Communist planners and private players have prioritized development of indigenous social media and computing platforms to supplant Facebook and Google
Nguyen Manh Hung has been acting Minister of Information and Communications for only two months but he has already reverted to the script left by his predecessors: Vietnam needs to develop its own homegrown social media platforms, he said this month.
This has been a popular refrain by successive information ministers since the beginning of the decade, either because of a desire to more effectively control political content expressed on social media or as a way of developing Vietnam’s emergent tech industry.
Yet the perennial desire to trump the likes of Facebook and Google – unlike in China – have so far remained elusive.
Most of Vietnam’s 57 million active social media users spend their time predominantly on Facebook or Youtube. We Are Social, a social media analytical agency, found in a recent report that Vietnamese users tend to spend almost the same amount of time on either of these platforms.
The study also found that Vietnam has the seventh highest number of Facebook users worldwide, at 58 million users, a figure that has increased 16% from last year.
Vietnam has more than 200 homegrown social media platforms, but few are popular and most are either simply imitations of forums or resemble technology developed a decade ago in America, analysts say. There are some exceptions, however.
Zalo, a messaging app, reportedly has 70 million subscribers and 35 million active users in Vietnam, far more than competitors like China’s WeChat or WhatsApp, which is owned by Facebook. But Facebook Messenger beats Zalo as the most popular messaging app in Vietnam in terms of monthly active users, according to We Are Social data.
Still Information Minister Hung’s latest appeal might win more success than past evocations.
Earlier this month, he said that he wants homegrown social media platforms to gain a 60-70% market share by 2022. That figure is likely unachievable, say analysts, but it doesn’t mean that indigenous platforms cannot compete increasingly more effectively with foreign competitors.
For starters, social media, along with associated e-commerce sites, will play an important role in building Vietnam’s technological economy, a goal of government leaders for several years.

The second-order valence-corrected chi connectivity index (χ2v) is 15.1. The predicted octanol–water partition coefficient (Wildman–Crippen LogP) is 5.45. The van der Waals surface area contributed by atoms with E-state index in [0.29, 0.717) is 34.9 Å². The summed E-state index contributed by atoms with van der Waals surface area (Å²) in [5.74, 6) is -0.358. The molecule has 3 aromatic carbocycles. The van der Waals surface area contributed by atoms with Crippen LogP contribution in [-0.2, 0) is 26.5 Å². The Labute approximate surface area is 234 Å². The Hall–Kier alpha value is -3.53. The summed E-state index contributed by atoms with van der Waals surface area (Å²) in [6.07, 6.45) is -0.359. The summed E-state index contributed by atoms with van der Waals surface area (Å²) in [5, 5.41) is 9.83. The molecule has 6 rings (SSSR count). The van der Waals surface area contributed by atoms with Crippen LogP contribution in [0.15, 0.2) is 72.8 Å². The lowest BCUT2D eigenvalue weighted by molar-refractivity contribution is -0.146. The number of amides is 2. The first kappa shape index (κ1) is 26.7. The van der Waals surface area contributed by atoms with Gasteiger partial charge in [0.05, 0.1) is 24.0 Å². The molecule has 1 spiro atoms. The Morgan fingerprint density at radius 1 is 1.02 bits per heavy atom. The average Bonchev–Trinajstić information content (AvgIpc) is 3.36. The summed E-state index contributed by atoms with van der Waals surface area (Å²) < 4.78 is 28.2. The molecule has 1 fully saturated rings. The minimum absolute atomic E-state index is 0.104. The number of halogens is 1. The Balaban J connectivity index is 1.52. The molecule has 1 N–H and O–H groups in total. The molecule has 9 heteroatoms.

In 2012, when the government issued its national strategy for science and technology, it projected high-tech products and applications to make up 45% of gross domestic product (GDP) by 2020, an estimate that could be achievable with a longer end-date.
Vietnam is desperate to avoid a “middle-income trap” and has tapped its growing tech industry as a means for climbing up the skills ladder. Last year, software exports were worth US$2.5 billion, according to data from the Ministry of Information and Technology.
That’s a reflection of rising investment in Vietnam’s tech industry. The Topica Founder Institute, a regional startup accelerator firm, reports that US$291 million was invested in Vietnamese startups last year, up 42% from 2016.
While the majority of those funds came from foreign investors, several new Vietnamese venture capital firms, such as ESP Capital and Sea Group, are focused on funding tech startups.
VNG, the company which owns the Zalo platform, reported revenues of US$186 million last year, up almost 40% from 2016. It is financially backed by Chinese tech giant Tencent, the Chinese giant behind WeChat.
China’s online retail giant JD.com has also invested in Tiki, a Vietnamese e-commerce platform. VNG also controls a 38% stake in Tiki, according to local media reports.
Vietnam’s tech industry also has major private sector support. Vingroup, Vietnam’s biggest privately held company, announced last month that it will expand into the fields of artificial intelligence, software development and big data.
It also has plans to create a Silicon Valley-style community of entrepreneurs and developers in the capital, the FT reported. Part of this plan is the formation of VinTech, its new tech unit, that will create two research institutes to develop big data and high-tech applications.
“Investments in the two sectors will not only help Vingroup reach new heights, but also create a new tech-industry environment to boost Vietnam in the world’s technology ceremony,” Vingroup’s deputy general director, Nguyen Viet Quang, was quoted as saying.